As soon as the earthquake happened, data were available in real-time from the California Integrated Seismic Network (CISN) operated in partnership by USGS, UC Berkeley, Caltech, and the California Geological Survey. Within minutes, USGS and its CISN partners produced a preliminary ShakeMap portraying the extent of potentially damaging ground shaking. The Federal Emergency Management Agency (FEMA) and California Office of Emergency Services--also a CISN partner--plugged that shaking intensity information into FEMA's HAZUS software to quickly generate loss estimates. The California Department of Transportation used the ShakeMap to prioritize its bridge inspections. USGS also provided real-time information and analysis on aftershock location and probability of occurrence. Pacific Gas & Electric made the decision to proceed with critical maintenance on the Diablo Canyon nuclear power plant based on the USGS aftershock analysis as well as USGS data suggesting that the San Simeon earthquake had reduced stress on faults near the facility. Working with the county geologist, USGS scientists surveyed the damage and compiled a map of observed landslides, liquefaction, road and structural damage, and other evidence of high-intensity shaking. They installed portable seismographic equipment to measure ground response to aftershocks in order to produce a detailed map of the liquefaction hazard in the nearby town of Oceano.

But the county commissioners did not write to the USGS Director just to express appreciation. They wrote to request a thorough, modern evaluation of seismic hazards in their region, something that does not currently exist. In that respect, their county is representative of much of earthquake country. Although USGS has evaluated the long-term hazard from earthquake shaking in California's central coast region as part of the National Seismic Hazard Map effort, that evaluation was based largely on information from the nearby San Andreas Fault. Many other active structures remain to be characterized. Like the far more devastating Northridge earthquake 10 years earlier, this quake struck on a blind thrust fault with no surface rupture. New technologies, such as ultrahigh-resolution topographic data from airborne laser surveys, can be applied to better assess the hazard from such structures, but the cost of such surveys is substantial.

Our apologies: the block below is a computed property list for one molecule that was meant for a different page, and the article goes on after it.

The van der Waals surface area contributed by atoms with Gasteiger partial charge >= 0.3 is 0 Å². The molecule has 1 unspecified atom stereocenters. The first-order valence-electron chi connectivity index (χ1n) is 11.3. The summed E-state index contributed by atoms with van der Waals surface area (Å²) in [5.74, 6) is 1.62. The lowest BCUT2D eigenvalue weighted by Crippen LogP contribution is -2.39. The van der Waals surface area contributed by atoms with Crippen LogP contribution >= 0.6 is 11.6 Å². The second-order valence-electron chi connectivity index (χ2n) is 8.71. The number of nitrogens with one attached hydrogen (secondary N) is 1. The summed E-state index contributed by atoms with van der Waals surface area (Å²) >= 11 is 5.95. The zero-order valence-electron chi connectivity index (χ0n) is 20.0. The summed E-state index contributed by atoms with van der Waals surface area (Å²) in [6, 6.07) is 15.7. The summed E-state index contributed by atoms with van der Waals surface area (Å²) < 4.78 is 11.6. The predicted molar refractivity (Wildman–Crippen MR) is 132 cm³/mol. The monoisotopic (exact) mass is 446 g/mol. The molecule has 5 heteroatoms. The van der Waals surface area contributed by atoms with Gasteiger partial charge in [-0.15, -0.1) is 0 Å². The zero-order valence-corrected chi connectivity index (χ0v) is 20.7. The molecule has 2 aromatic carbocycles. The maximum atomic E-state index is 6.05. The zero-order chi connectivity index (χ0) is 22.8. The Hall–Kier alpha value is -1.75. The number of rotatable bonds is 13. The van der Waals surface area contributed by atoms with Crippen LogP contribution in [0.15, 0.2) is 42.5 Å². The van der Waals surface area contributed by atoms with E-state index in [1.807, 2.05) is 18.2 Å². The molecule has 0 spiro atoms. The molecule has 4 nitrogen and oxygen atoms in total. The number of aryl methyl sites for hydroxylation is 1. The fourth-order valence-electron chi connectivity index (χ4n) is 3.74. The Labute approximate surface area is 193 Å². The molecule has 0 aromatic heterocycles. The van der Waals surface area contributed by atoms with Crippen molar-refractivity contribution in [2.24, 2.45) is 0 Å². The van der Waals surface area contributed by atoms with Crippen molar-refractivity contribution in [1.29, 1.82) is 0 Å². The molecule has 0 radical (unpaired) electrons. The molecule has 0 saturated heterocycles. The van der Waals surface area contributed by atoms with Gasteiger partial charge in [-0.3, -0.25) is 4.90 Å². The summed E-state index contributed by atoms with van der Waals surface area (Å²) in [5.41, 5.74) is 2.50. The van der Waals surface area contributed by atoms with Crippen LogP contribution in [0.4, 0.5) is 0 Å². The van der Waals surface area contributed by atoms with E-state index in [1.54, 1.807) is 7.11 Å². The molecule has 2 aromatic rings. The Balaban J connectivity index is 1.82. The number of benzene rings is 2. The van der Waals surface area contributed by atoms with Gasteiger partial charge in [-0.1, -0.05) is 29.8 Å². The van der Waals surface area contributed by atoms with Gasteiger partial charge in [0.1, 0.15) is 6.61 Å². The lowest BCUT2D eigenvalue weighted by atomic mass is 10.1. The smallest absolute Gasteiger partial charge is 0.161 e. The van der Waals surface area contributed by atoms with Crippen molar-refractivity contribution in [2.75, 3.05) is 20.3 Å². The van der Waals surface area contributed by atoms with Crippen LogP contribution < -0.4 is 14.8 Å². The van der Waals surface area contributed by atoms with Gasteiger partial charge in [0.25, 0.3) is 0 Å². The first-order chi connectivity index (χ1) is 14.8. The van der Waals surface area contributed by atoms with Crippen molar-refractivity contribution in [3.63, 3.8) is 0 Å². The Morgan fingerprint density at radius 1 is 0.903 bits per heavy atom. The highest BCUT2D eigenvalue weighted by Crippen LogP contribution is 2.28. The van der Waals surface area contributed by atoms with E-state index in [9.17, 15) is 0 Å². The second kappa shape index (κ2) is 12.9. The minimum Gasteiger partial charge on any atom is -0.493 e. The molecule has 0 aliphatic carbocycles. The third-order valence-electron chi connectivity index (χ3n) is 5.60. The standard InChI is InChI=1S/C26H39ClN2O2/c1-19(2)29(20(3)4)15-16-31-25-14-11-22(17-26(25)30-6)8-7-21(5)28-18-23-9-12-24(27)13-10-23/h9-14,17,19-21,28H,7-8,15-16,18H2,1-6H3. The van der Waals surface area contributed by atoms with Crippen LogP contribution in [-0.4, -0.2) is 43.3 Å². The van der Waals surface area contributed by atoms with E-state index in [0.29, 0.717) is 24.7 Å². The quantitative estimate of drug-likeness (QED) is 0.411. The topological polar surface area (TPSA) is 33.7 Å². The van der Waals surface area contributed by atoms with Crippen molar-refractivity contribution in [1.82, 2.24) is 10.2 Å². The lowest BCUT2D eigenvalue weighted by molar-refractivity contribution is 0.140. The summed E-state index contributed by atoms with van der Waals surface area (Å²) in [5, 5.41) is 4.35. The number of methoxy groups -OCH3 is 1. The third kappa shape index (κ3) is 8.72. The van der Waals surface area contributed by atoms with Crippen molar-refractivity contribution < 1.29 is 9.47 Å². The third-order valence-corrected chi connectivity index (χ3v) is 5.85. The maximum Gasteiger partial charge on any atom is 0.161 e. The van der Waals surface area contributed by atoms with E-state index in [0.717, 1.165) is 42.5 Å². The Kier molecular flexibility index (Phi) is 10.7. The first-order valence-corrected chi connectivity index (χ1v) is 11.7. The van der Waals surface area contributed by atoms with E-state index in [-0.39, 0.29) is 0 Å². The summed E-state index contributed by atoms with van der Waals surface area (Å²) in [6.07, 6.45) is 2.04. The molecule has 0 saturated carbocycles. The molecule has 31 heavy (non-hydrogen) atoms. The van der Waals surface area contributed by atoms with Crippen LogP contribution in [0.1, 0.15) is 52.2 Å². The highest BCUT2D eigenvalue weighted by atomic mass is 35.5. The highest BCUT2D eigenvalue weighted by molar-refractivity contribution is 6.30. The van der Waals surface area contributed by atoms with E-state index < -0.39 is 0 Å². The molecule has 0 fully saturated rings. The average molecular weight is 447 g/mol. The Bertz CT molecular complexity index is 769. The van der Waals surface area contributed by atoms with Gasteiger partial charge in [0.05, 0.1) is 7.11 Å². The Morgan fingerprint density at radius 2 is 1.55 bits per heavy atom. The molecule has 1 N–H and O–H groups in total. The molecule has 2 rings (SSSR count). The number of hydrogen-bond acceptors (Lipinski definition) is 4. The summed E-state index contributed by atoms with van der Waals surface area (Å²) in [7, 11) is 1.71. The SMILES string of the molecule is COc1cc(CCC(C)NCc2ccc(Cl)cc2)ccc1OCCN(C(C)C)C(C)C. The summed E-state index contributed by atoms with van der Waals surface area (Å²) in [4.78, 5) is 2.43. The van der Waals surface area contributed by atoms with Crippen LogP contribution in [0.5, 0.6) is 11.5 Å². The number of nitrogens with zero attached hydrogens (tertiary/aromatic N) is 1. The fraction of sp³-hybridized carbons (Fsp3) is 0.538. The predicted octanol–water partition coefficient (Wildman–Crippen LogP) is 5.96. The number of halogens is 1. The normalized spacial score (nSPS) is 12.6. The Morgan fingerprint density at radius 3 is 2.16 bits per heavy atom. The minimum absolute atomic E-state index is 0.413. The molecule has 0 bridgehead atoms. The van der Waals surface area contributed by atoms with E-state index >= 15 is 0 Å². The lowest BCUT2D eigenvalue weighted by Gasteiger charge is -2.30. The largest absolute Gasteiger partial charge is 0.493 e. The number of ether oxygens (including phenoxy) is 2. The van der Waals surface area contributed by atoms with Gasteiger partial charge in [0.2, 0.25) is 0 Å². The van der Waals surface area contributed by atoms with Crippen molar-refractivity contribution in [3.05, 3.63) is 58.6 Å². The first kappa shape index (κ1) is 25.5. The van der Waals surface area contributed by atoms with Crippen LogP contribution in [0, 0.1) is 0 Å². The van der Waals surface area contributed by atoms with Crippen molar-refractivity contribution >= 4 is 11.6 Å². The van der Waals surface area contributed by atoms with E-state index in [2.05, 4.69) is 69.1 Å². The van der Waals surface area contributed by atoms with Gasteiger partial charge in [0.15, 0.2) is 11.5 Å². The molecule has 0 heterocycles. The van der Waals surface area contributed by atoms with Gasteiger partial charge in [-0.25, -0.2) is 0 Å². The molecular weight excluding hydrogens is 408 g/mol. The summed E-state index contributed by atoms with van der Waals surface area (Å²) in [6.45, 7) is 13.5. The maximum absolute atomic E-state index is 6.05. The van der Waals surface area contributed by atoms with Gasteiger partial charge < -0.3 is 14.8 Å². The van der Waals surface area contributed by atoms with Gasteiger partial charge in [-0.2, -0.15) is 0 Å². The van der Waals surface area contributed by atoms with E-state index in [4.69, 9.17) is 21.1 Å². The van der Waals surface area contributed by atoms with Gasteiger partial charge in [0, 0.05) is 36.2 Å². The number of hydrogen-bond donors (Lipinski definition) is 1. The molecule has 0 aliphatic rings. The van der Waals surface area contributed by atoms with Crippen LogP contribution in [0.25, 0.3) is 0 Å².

The USGS Earthquake Hazards Program has begun to produce urban hazard assessments that incorporate local variations in geology and soil conditions. The program's five-year plan calls for expansion of this effort, because communities throughout earthquake country have made requests similar to that of the San Luis Obispo commissioners. The capability is there, but the requests far outstrip the available resources.